Academic journal article Education

Overhauling Teacher Education: It Takes a Collaborative

Academic journal article Education

Overhauling Teacher Education: It Takes a Collaborative

Article excerpt

Introduction

This success story began in 1991 when a newly hired dean of education and department head of elementary education sat in the office of a local school superintendent talking over a cup of coffee about a facility the two agencies were sharing. Conversation drifted into a series of"what if" questions. What if we could work together on other projects? What if we could develop preservice and inservice teacher education programs that were modeled after those prescribed by the Carnegie Forum (1956), the Holmes Group (1956), Goodlad (1990), and others advocating stronger relationships between schools and universities? What if we could build an ideal professional development school program?

That "what if" session resulted one year in a university-school partnership known later as the Northeast Texas Center for Professional Development and Technology (NETCPDT) (Stetson, E., et al, 1992). By 1994 the teacher education program designed by this collaborative endeavor won two national awards as an exemplary model for training teaching teachers and administrators. Today the NETCPDT involves over 400 presetvice teachers who spend a full year in 80 professional development schools in 10 different school districts. The contrast between the old and new teacher education programs is stark. Roles of cooperating teachers, university faculty, and preservice teachers have changed radically, and few components of the traditional program can be found in the new one. This article explains how this breakthrough change in teacher education in Texas A&M University-Commerce (TAMU-C) came about. We will review the background that provides the need for change, the new curriculum, organizational and governance structure, and lessons we have learned from four years of implementation.

Background and Need for Change

Although partnerships between universities and K-12 schools have existed for years, these relationships are best described as "cooperative" rather than "collaborative." The university unilaterally determines the curriculum, experiences, and expectations, and K-12 schools serve as the laboratory where preservice teachers practice what they learned at the university.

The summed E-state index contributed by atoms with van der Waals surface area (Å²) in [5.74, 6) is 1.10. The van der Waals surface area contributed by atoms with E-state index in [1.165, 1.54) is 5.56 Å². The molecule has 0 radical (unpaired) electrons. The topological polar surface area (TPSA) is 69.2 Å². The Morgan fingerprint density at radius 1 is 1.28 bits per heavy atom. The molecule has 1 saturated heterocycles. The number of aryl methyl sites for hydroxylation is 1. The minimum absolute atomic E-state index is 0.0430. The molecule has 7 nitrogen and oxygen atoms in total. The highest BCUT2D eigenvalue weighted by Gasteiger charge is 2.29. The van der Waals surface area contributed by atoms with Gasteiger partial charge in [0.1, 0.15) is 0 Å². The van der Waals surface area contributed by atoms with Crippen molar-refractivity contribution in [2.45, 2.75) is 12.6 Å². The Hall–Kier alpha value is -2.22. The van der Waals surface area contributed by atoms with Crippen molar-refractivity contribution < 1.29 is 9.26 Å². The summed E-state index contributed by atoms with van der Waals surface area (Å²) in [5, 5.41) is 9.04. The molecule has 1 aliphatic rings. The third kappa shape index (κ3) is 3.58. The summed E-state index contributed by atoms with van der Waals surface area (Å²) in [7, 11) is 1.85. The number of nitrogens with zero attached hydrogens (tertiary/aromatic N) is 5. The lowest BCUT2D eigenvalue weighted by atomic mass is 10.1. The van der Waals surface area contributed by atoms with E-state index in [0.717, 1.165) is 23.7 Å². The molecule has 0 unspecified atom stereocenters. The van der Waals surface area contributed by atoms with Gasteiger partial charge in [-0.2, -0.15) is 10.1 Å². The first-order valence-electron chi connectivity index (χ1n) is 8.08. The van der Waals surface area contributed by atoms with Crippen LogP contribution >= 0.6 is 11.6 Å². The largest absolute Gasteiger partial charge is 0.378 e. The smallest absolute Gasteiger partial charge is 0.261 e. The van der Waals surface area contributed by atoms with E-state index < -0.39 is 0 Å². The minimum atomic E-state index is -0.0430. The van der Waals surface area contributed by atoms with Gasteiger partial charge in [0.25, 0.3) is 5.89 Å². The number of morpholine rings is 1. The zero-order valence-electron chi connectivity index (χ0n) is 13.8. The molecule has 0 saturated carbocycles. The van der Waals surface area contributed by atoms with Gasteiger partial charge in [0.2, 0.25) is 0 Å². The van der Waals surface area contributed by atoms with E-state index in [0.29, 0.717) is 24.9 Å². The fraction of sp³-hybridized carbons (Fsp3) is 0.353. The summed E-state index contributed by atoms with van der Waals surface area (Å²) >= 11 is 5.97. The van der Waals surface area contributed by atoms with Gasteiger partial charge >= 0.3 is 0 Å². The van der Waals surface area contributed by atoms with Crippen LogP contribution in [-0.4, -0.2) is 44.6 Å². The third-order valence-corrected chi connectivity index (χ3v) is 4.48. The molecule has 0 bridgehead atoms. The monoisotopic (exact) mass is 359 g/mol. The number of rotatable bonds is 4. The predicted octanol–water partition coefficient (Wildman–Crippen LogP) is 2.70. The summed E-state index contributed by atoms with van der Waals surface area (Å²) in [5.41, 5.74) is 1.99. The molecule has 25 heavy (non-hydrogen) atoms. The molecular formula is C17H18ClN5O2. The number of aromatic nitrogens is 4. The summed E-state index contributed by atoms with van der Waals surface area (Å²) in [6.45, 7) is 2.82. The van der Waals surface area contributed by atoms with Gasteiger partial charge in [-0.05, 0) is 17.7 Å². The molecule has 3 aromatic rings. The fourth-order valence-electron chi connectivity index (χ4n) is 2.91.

In the last few years, however, university-school relations have become increasingly strained. There were charges and counter charges of lost confidence and credibility on both sides. Schools felt that teacher education programs were outdated, too theoretical, slow to change with the times, staffed with faculty who would not be competent in public schools, and producing graduates who were not equipped for today's complex and demanding classrooms. Universities criticized schools for having too many ineffective teachers, lacking in the use of research-supported curricula, ranking and sorting of students, placing too much emphasis on test scores, and teaching to the test. This bruised relationship resulted in public schools finding non-university alternatives to certify teachers, providing more of their own staff development programs in lieu of graduate education, and being .more vocal in their criticism of university teacher education programs.

As that superintendent, dean, and department head sat in the office that day in 1991, they recognized that the pictures painted about teacher education at the national level also applied to their own university and school district. They also knew time was running out and patience was running thin among state legislatures and tax payers who were demanding better schools, more effective teachers, and higher test scores. But what was so wrong? TAMU-C had trained teachers for the profession for over 100 years, relations with local school districts were always good, and the majority of graduates found teaching positions rather easily. However, it didn't take long to come up with reasons why change was imperative:

1. Preservice curriculum was not keeping pace with the rapidly changing roles and responsibilities of classroom teachers. …

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